Mobility impairments refer to conditions that limit a person's coordination or ability to move. Some mobility impairments are congenital while others are the result of illness or physical injury. The functional abilities and limitations resulting from the impairment will vary from individual to individual.

Click here to view a PDF containing documentation guidelines for Mobility Disorders.

Systemic Disorders
Systemic disabilities are conditions affecting one or more of the body's systems, including the respiratory, immunological, neurological, circulatory, or digestive systems. Systemic disabilities are often unstable therefore, the need for and type of reasonable accommodations may change over time.

Click here to view a PDF containing documentation guidelines for SYSTEMIC Disorders.

Other Disabilities
Disabilities as defined by the ADA that are not covered by the guidelines described above may be eligible for accommodations to USG policies.

Click here to view more information on documentation for a disability not listed above.

For learning disordersattention disorderspsychological disorderspervasive developmental disorders or acquired brain injuries that affect cognitive functions --

The Regents Center for Learning Disorders (RCLD) must review evaluations that were not done by the RCLD to determine whether or not they meet University System requirements. When you come for your intake interview, you will be asked to sign a release to send your evaluation to the RCLD for review. This review process can take several weeks, so please start early.

If your evaluation was done at the RCLD, or if it has already been approved by the RCLD through another institution, please bring that information to your intake interview. Your documentation will not need to be reviewed again.

If you have been attending another higher education institution but your evaluation has not been approved by the RCLD, please bring your list of approved accommodations from that institution as well as your evaluation to your intake interview.

If your documentation is reviewed and does not meet the University System requirements, it is your responsibility to obtain the additional testing/evaluation. You may choose any of several methods to obtain a new evaluation.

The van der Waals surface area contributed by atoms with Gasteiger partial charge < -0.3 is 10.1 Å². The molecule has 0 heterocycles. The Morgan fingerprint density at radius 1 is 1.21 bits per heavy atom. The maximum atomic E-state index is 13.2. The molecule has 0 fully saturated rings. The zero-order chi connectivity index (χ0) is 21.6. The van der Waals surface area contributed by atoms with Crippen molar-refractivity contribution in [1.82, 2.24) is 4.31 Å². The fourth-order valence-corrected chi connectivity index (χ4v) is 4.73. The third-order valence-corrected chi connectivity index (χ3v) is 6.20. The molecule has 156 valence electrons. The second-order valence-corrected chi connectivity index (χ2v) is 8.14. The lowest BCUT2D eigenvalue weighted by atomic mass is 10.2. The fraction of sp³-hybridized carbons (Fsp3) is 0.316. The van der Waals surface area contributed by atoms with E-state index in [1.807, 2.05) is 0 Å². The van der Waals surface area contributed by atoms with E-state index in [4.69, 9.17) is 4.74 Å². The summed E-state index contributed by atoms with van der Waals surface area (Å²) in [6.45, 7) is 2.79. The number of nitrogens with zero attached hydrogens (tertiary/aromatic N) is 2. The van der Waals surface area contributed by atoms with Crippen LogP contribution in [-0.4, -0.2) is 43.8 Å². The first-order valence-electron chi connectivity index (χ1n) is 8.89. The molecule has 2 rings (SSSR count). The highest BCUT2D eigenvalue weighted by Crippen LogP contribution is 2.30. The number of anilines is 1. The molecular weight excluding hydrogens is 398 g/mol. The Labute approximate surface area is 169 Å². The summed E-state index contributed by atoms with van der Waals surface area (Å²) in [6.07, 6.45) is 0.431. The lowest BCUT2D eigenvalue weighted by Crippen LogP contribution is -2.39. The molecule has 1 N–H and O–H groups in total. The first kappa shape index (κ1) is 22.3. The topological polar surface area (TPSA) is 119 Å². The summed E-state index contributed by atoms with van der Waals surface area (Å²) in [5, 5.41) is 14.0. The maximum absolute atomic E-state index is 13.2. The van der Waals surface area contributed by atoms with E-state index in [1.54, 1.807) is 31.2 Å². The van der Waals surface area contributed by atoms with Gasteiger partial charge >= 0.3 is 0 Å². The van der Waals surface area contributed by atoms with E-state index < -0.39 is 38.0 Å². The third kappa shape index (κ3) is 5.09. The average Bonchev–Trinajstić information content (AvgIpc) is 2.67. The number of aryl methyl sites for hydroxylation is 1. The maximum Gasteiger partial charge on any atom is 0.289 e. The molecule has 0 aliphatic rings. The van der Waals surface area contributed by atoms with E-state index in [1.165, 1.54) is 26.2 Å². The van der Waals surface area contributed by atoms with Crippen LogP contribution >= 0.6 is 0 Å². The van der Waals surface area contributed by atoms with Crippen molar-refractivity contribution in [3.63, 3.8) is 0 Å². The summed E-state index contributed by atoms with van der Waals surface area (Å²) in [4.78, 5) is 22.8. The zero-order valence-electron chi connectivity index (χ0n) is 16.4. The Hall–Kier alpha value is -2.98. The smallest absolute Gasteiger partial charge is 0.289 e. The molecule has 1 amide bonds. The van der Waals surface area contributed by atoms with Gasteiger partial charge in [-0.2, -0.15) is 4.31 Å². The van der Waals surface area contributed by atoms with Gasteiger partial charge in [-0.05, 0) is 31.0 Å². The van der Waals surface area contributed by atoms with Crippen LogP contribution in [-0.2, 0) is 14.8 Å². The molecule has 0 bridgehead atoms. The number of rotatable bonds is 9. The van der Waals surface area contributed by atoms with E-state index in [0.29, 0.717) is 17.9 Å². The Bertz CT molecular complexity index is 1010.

(1) Check with your insurance company to see if your insurance will pay for a new evaluation. Be sure to direct the evaluator to the RCLD website for documentation requirements. 

(2) You may return to the person who did the initial evaluation for an updated evaluation or for the additional information needed as defined in the letter from the RCLD. 

(3) You may have a new evaluation done at the Regents Center for Learning Disorders for a cost of $500. You start this process by picking up a testing packet from the KSU Student Disability Services office. New/additional documentation must be submitted to the RCLD for a new review.

The University System of Georgia general documentation guidelines can be found at www.usg.edu/academic_affairs_handbook/section3/handbook/appendicesDH/#pappendix_e_specific_documentation_guidelines.

  • Intake Interview
  • High School Records
  • From HS to College
  • System Level Accommodations
The intake interview begins the process of registering for accommodations at KSU. Your documentation will be reviewed for currency and completeness. Then you will be asked to sign a release to have your documentation sent to the Regents Center for Learning Disorders for review and approval. We will go over some of the processes and procedures for utilizing accommodations, and we will also discuss some strategies that will help you be a more successful student. The staff will answer as many questions as we can and direct you to the right person(s) to answer any questions that we can't answer.
Many of the policies and procedures for serving students with disabilities change dramatically from high school to college. You may, or may not, be eligible for the same or similar accommodations that you had in high school. However, high school records can be very helpful in figuring out strategies that are more likely to work for you.
Remember, you are entering a different educational system when you transition from high school to postsecondary education. Many of the requirements, policies, procedures, and accommodations will be different. Take a moment to review the information regarding transitioning on the Department of Education's website at www.ed..gov/about/offices/list/ocr/transition.html. We will work with you to make your transition as smooth as possible.

All system-level accommodations must be approved by the Regents Center for Learning Disorders. These include:

  • modifications of the CPE or COMPASS test other than extended time

  • additional semesters in Learning Support courses

  • substitution of the CPE foreign language requirement

  • Regents Test accommodations other than extended time, a quiet room, use of a computer for writing, or large print

Other accommodations will be determined on a case-by-case basis and may, or may not, require RCLD approval.